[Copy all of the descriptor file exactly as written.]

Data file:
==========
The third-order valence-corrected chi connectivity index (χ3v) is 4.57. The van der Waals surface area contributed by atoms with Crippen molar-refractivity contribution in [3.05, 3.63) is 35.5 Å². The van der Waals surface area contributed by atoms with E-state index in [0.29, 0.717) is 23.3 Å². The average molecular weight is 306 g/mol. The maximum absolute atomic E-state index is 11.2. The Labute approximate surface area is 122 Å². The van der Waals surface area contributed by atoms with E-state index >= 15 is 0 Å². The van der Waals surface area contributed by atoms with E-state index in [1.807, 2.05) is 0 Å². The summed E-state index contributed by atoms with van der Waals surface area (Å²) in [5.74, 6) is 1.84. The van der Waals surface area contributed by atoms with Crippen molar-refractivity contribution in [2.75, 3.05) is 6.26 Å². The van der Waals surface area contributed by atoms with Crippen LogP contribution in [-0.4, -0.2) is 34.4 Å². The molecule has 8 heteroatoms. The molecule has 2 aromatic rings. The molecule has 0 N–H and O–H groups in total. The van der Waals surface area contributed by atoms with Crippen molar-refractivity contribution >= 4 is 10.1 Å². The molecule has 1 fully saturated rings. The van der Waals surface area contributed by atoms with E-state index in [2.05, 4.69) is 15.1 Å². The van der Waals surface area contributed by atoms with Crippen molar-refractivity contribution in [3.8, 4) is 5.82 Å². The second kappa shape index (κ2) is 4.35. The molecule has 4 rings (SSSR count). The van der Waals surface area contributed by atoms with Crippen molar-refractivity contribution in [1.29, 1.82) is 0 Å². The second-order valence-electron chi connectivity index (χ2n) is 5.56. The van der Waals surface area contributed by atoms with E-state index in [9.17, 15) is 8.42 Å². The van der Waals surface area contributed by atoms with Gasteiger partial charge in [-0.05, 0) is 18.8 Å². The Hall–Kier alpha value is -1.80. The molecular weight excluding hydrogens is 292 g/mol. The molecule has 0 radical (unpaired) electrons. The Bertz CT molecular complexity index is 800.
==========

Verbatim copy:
The third-order valence-corrected chi connectivity index (χ3v) is 4.57. The van der Waals surface area contributed by atoms with Crippen molar-refractivity contribution in [3.05, 3.63) is 35.5 Å². The van der Waals surface area contributed by atoms with E-state index in [0.29, 0.717) is 23.3 Å². The average molecular weight is 306 g/mol. The maximum absolute atomic E-state index is 11.2. The Labute approximate surface area is 122 Å². The van der Waals surface area contributed by atoms with E-state index >= 15 is 0 Å². The van der Waals surface area contributed by atoms with E-state index in [1.807, 2.05) is 0 Å². The summed E-state index contributed by atoms with van der Waals surface area (Å²) in [5.74, 6) is 1.84. The van der Waals surface area contributed by atoms with Crippen molar-refractivity contribution in [2.75, 3.05) is 6.26 Å². The van der Waals surface area contributed by atoms with Crippen LogP contribution in [-0.4, -0.2) is 34.4 Å². The molecule has 8 heteroatoms. The molecule has 2 aromatic rings. The molecule has 0 N–H and O–H groups in total. The van der Waals surface area contributed by atoms with Crippen molar-refractivity contribution >= 4 is 10.1 Å². The molecule has 1 fully saturated rings. The van der Waals surface area contributed by atoms with E-state index in [2.05, 4.69) is 15.1 Å². The van der Waals surface area contributed by atoms with Crippen molar-refractivity contribution in [3.8, 4) is 5.82 Å². The second kappa shape index (κ2) is 4.35. The molecule has 4 rings (SSSR count). The van der Waals surface area contributed by atoms with Crippen molar-refractivity contribution in [1.29, 1.82) is 0 Å². The second-order valence-electron chi connectivity index (χ2n) is 5.56. The van der Waals surface area contributed by atoms with E-state index in [9.17, 15) is 8.42 Å². The van der Waals surface area contributed by atoms with Gasteiger partial charge in [-0.05, 0) is 18.8 Å². The Hall–Kier alpha value is -1.80. The molecular weight excluding hydrogens is 292 g/mol. The molecule has 0 radical (unpaired) electrons. The Bertz CT molecular complexity index is 800.